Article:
It's not just the weather that's disrupting people's plans for Thanksgiving.
Cuts to food stamp benefits and tighter family budgets have many people turning to their communities for help this year. There are dozens of organizations in the area handing out full meals, but even they can't keep up with the demand.
"I'd probably eat a bowl of cereal for Thanksgiving," Okemos resident Teresa Wolanksy said. She cut out meat from her diet recently, but not by choice.
"I like turkey," Wolansky said.
Because of her food stamp benefits being cut, Wolansky can no longer afford a Thanksgiving meal. But this year she can have her turkey and eat it, too, thanks to the holiday food basket program in Meridian Township.
"People believe this is a very affluent community, but they also don't understand the variety of incomes in the township, and the fact that there is definitely a segment of people that are struggling," Meridian Township Human Services Director Darla Jackson said.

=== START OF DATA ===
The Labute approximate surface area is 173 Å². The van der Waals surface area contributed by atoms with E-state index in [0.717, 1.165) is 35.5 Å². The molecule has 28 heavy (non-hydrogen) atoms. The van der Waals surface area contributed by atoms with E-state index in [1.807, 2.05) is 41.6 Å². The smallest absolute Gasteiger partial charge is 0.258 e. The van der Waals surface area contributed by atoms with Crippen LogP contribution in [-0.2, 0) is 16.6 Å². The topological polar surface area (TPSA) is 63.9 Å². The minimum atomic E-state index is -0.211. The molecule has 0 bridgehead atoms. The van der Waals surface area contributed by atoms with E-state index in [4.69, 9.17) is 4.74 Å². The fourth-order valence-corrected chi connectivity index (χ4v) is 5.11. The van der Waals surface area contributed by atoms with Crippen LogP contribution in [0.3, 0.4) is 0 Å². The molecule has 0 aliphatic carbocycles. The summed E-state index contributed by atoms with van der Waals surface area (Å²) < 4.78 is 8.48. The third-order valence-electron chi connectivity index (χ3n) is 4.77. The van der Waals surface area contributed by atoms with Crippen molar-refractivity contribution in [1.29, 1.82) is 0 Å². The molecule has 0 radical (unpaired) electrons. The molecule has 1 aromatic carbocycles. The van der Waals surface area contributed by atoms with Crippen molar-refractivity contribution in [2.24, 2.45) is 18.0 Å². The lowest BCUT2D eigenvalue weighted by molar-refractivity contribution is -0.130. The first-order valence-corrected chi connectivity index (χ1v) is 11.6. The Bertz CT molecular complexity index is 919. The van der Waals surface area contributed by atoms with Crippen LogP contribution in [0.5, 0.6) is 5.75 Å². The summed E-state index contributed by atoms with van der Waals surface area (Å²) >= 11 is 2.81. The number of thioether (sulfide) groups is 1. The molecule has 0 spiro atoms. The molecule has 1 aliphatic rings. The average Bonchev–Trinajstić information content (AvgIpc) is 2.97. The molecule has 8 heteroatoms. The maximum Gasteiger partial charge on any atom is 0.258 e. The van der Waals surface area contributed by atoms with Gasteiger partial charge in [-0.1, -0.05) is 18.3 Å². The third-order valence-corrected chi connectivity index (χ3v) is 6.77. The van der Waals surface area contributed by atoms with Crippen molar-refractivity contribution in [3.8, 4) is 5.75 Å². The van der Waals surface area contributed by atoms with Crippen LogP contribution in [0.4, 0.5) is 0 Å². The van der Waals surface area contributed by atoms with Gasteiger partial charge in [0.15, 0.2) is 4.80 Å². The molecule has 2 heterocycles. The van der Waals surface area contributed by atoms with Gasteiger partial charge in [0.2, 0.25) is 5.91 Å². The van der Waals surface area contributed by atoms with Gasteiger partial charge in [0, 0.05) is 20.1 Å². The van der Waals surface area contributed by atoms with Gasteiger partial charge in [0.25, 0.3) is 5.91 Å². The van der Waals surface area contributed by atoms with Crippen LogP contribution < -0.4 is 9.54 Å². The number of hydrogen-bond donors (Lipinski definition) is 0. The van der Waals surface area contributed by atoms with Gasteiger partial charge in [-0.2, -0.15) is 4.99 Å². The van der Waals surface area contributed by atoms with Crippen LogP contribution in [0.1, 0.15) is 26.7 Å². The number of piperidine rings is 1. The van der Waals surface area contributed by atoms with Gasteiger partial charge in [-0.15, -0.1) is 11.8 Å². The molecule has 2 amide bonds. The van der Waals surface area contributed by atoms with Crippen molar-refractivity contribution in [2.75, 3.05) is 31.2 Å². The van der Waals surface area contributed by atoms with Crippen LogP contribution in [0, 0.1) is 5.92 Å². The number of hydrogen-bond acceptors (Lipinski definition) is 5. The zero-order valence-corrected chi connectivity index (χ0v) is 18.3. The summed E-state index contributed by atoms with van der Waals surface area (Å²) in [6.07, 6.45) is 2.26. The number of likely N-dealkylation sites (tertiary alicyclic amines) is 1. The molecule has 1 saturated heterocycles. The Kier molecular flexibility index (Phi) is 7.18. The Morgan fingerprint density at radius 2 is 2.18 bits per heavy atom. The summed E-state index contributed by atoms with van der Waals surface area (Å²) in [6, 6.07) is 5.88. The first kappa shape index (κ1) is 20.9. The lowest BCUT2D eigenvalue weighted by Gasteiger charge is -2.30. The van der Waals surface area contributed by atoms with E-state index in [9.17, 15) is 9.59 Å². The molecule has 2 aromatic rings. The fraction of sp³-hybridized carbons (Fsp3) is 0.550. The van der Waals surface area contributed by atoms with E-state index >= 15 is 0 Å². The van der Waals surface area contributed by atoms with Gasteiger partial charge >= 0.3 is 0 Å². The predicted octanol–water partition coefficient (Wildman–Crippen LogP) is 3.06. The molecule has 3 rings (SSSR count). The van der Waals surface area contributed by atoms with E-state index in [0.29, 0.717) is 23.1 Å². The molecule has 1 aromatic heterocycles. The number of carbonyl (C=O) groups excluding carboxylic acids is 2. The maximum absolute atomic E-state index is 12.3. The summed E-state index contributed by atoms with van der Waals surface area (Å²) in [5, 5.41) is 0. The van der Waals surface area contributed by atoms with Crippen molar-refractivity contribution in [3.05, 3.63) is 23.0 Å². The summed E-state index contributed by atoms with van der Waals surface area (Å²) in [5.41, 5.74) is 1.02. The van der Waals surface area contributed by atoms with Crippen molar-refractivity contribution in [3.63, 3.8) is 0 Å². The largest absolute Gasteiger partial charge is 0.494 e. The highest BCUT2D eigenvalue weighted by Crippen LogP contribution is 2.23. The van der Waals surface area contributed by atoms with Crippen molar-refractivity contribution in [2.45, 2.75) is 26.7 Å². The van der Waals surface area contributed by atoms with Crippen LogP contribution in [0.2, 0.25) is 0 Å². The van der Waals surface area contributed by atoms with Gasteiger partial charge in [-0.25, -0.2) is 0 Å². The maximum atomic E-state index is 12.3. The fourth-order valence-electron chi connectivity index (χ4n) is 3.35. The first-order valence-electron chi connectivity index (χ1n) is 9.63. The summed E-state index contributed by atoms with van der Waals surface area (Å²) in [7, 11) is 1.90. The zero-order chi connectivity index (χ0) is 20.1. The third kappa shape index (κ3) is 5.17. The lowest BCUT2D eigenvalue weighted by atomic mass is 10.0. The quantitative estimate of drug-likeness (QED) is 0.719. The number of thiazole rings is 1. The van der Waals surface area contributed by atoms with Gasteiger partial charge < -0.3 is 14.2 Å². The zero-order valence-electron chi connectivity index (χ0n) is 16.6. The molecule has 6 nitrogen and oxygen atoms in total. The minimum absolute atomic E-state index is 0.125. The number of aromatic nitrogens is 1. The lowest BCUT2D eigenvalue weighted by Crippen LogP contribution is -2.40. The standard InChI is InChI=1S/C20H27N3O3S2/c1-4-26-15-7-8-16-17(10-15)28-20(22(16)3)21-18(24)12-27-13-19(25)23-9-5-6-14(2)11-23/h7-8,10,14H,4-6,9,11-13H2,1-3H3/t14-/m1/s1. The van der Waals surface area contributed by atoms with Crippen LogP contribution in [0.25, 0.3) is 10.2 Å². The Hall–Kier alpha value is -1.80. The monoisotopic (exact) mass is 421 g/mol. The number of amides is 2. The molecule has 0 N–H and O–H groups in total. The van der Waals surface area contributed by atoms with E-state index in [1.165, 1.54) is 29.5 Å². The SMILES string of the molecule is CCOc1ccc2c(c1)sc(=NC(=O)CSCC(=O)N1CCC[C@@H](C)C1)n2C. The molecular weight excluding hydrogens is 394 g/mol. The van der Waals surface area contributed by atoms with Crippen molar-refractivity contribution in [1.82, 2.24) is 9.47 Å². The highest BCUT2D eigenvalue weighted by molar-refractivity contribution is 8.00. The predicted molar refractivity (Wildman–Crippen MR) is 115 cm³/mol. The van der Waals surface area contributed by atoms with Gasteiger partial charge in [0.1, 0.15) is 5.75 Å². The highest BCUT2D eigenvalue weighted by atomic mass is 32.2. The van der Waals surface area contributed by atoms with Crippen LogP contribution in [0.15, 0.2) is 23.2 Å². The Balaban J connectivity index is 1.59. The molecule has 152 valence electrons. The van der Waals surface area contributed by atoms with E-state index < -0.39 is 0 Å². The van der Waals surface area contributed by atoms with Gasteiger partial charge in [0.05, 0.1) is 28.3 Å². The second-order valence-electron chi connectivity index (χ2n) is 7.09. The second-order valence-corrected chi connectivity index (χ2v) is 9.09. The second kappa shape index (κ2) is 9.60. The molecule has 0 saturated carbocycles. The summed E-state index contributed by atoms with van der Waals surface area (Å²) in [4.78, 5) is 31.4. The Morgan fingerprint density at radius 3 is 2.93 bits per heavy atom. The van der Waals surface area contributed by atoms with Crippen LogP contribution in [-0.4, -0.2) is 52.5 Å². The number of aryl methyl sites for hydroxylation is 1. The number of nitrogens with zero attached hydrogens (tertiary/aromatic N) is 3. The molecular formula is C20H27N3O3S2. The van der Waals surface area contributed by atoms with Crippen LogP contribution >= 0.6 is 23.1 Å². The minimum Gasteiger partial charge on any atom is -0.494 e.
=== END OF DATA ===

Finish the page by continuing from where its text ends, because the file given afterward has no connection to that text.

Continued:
About 13 percent of people in Meridian Township live below the poverty level. The donated baskets include essentials for Thanksgiving, but also some extra essentials for day-to-day living. This year there's a waiting list to receive one.
"Each year it seems to have grown a little bit further," Jackson said. "The need is definitely out there."
The need is just as great in Lansing. Old Town's Compassionate Feast is helping a record number of families this year, providing a Thanksgiving box, complete with a dish to cook the turkey in, and ingredients to make pumpkin pie.
"We're doing 172 families today, and there are so many other organizations across this city that are doing at least that many as well," Old Town Commercial Association Executive Director Louise Gradwohl said. "So, you multiply that, and it's a lot of folks in this area. So, it's sad, but it's great that there are people out there making a difference."
It's a difference families are already looking forward to.
"It will definitely make it a much brighter holiday," Shannon Harris said after picking up her Compassionate Feast box.
It also makes it a holiday worth celebrating.
"I feel so thankful," Wolanksy said.
Both the holiday basket program and Compassionate Deast still need donations. If you want to help, visit the links below.